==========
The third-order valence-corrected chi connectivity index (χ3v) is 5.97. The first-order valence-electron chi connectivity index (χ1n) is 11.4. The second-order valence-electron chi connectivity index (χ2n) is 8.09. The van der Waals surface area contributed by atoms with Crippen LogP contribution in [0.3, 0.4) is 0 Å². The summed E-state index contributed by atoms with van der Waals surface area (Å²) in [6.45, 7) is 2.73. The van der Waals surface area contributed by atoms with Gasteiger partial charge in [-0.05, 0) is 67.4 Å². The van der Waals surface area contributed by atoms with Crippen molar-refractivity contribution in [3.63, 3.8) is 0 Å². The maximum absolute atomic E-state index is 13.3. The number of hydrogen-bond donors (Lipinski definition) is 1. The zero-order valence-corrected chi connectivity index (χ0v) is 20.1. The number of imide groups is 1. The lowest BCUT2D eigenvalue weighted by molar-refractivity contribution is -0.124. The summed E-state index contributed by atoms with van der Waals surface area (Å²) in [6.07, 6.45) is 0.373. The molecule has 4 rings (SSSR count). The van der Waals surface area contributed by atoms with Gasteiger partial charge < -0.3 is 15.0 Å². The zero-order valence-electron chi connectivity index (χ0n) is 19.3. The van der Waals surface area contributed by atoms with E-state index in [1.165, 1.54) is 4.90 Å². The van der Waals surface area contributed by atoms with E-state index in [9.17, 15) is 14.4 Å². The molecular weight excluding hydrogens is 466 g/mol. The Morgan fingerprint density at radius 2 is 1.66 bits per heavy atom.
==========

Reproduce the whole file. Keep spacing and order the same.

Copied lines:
The third-order valence-corrected chi connectivity index (χ3v) is 5.97. The first-order valence-electron chi connectivity index (χ1n) is 11.4. The second-order valence-electron chi connectivity index (χ2n) is 8.09. The van der Waals surface area contributed by atoms with Crippen LogP contribution in [0.3, 0.4) is 0 Å². The summed E-state index contributed by atoms with van der Waals surface area (Å²) in [6.45, 7) is 2.73. The van der Waals surface area contributed by atoms with Gasteiger partial charge in [-0.05, 0) is 67.4 Å². The van der Waals surface area contributed by atoms with Crippen molar-refractivity contribution in [3.63, 3.8) is 0 Å². The maximum absolute atomic E-state index is 13.3. The number of hydrogen-bond donors (Lipinski definition) is 1. The zero-order valence-corrected chi connectivity index (χ0v) is 20.1. The number of imide groups is 1. The lowest BCUT2D eigenvalue weighted by molar-refractivity contribution is -0.124. The summed E-state index contributed by atoms with van der Waals surface area (Å²) in [6.07, 6.45) is 0.373. The molecule has 4 rings (SSSR count). The van der Waals surface area contributed by atoms with Gasteiger partial charge < -0.3 is 15.0 Å². The zero-order valence-electron chi connectivity index (χ0n) is 19.3. The van der Waals surface area contributed by atoms with E-state index in [1.165, 1.54) is 4.90 Å². The van der Waals surface area contributed by atoms with E-state index in [9.17, 15) is 14.4 Å². The molecular weight excluding hydrogens is 466 g/mol. The Morgan fingerprint density at radius 2 is 1.66 bits per heavy atom.